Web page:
My practice changed. If this stuff matters, how do I cultivate compassion for all that is, including fear and violence and suffering inside and outside me? After all, the first precept teaches reverence for all life.

For the next two decades, I dismissed my transgender experience on the grounds that, just as form matters, there is no hierarchy of forms. The bunny is as necessary and precious as the bee and the human and the sun; violence taking place outside me is also inside me; we are not separate. I convinced myself that my body is precious and sacred, and also that the specific form of form doesn’t matter. It made no Buddhist sense to say that I wasn’t a woman, and the feminist in me also rejected that articulation. Besides, my particular body was also a source of joy: I was healthy, strong, grateful for my physicality and the miracle that life is.

By the time I was in my forties, I barely noticed the chafing confusion I felt whenever people addressed me as “ma’am.” I was so used to seeing multiple images in the mirror that I literally could not see the physical form that most others interpreted as female. I was inured to the hum in my brain during social interactions as I tried to sort out how to act as though I was a woman while my energetic body and soul were busy running around the block. The work of passing as what people perceived me to be (female) was so much my version of normal, that when it all busted open one day on an ordinary walk, I literally fell down in my tracks. For decades, I thought I had a square deal with the universe: I’ll be in and honor this body, and you’ll give me life and love.

Suddenly, I needed to change things, a lot of things, but I didn’t even know what or how. Can I change a few things without losing everything? Suddenly, every metaphor of monsters and waking giants made sense. Everything might be of the nature to change, but what kind of power do we face when we launch ourselves into the unknown? I changed my name and for the first time in my life, I felt addressed when people called to me. Half a year later, I changed my pronouns and had to deal with the way that few people were comfortable using “they” or “he.”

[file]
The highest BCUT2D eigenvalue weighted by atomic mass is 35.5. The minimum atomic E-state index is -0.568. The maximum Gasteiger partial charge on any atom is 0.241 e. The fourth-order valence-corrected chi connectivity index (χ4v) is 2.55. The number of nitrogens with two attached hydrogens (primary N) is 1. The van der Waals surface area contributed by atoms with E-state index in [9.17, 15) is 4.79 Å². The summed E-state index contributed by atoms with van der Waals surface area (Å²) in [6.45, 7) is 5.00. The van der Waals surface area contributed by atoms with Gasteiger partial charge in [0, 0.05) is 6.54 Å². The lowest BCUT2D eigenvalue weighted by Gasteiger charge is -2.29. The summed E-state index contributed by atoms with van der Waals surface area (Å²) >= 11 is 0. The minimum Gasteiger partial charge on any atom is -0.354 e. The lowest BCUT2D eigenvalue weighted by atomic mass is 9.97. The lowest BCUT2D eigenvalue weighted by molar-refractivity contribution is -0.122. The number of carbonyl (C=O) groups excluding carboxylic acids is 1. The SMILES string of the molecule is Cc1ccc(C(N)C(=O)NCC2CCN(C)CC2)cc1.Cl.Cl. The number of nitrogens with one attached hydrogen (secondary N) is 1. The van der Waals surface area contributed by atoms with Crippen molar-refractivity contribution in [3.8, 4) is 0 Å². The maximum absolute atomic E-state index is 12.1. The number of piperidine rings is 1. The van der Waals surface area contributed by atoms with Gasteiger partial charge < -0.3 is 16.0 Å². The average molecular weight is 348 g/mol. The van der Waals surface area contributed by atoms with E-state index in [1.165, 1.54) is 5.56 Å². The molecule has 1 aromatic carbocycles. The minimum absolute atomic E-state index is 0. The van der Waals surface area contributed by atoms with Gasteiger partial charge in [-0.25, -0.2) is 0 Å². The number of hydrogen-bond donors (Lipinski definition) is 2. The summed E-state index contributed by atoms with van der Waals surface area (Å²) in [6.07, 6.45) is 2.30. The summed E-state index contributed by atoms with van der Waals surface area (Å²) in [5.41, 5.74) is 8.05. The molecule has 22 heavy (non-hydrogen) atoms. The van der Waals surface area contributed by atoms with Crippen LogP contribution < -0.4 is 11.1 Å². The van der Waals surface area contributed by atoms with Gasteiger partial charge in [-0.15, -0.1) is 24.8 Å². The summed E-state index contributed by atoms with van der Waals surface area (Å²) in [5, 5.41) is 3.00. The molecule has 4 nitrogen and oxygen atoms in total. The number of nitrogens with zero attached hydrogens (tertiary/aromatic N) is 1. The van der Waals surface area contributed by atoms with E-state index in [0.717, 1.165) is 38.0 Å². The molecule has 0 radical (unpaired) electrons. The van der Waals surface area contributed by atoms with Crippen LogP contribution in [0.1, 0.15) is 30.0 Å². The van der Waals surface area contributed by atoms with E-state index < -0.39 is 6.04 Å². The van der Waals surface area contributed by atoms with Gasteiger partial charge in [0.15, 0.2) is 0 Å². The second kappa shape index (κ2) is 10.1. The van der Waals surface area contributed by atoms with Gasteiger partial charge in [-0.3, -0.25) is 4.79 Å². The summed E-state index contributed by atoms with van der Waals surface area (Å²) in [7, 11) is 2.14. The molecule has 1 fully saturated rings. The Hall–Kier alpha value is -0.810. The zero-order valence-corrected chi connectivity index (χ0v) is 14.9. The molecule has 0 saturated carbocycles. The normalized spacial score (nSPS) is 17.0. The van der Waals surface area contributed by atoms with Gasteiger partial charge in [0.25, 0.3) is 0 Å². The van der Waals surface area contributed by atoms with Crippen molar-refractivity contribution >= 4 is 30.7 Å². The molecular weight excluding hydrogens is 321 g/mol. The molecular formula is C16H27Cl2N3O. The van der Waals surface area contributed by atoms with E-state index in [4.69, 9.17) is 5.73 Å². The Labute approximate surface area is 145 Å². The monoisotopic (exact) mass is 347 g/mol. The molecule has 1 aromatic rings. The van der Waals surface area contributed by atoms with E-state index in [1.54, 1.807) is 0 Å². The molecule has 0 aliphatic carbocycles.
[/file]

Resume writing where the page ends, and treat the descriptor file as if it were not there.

More slowly, I discovered that I was clinging hard to the notion that I shouldn’t willfully mess with this perfectly good body. I confronted the possibility that for me, this belief was just as much a habituated story as the conventional stories that call some bodies male and some female. I wondered, can I engage this embodiment with compassion?

Avalokite?vara is sometimes translated as “one who contemplates the sounds of the world.” It is said that deep listening transforms suffering because it returns us to our interconnectedness.

You know that parable about the six blind men and the elephant, where they’re all feeling a different part of the creature, and they all have a different perception of what this must be. The parable is meant to teach that only when we bring our multiple perceptions together can we realize that it’s an elephant.

Well, this was always a troubling parable for me. It implies that sighted people would automatically assign the name “elephant” to this being and that they would be correct. As a child, I was equally distressed that they have this whole committee of people to determine what it is and no one ever thinks to ask this magnificent creature itself. To my protestations, people usually responded with some version of “Elephants can’t talk” or “An elephant doesn’t know what it is.”

Humans have applied this arrogance to everything on the planet and beyond. We grow up learning “conventional designations”; we’re taught to call it an elephant and believe it is an elephant. Naming brings worlds into being; naming is artful, beautiful. But thinking we know it is an elephant that can’t talk might do great harm. How, then, can we listen to all beings?